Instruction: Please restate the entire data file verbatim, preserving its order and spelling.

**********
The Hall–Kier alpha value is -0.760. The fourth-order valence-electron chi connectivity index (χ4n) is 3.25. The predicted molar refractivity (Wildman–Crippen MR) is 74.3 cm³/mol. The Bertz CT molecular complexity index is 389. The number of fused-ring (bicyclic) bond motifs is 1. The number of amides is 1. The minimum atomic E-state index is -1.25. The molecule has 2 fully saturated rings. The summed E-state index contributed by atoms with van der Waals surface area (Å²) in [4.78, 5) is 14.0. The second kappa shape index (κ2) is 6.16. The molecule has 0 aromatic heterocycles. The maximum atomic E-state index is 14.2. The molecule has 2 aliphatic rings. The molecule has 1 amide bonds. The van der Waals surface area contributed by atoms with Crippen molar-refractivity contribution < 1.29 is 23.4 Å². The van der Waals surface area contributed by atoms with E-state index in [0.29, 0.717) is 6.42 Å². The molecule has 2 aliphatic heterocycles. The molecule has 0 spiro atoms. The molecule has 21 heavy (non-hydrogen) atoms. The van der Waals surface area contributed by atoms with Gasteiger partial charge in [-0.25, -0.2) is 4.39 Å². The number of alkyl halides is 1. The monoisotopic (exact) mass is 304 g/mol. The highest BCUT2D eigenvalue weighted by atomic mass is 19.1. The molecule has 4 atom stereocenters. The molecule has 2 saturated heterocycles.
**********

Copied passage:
The Hall–Kier alpha value is -0.760. The fourth-order valence-electron chi connectivity index (χ4n) is 3.25. The predicted molar refractivity (Wildman–Crippen MR) is 74.3 cm³/mol. The Bertz CT molecular complexity index is 389. The number of fused-ring (bicyclic) bond motifs is 1. The number of amides is 1. The minimum atomic E-state index is -1.25. The molecule has 2 fully saturated rings. The summed E-state index contributed by atoms with van der Waals surface area (Å²) in [4.78, 5) is 14.0. The second kappa shape index (κ2) is 6.16. The molecule has 0 aromatic heterocycles. The maximum atomic E-state index is 14.2. The molecule has 2 aliphatic rings. The molecule has 1 amide bonds. The van der Waals surface area contributed by atoms with Crippen molar-refractivity contribution < 1.29 is 23.4 Å². The van der Waals surface area contributed by atoms with E-state index in [0.29, 0.717) is 6.42 Å². The molecule has 2 aliphatic heterocycles. The molecule has 0 spiro atoms. The molecule has 21 heavy (non-hydrogen) atoms. The van der Waals surface area contributed by atoms with Gasteiger partial charge in [-0.25, -0.2) is 4.39 Å². The number of alkyl halides is 1. The monoisotopic (exact) mass is 304 g/mol. The highest BCUT2D eigenvalue weighted by atomic mass is 19.1. The molecule has 4 atom stereocenters. The molecule has 2 saturated heterocycles.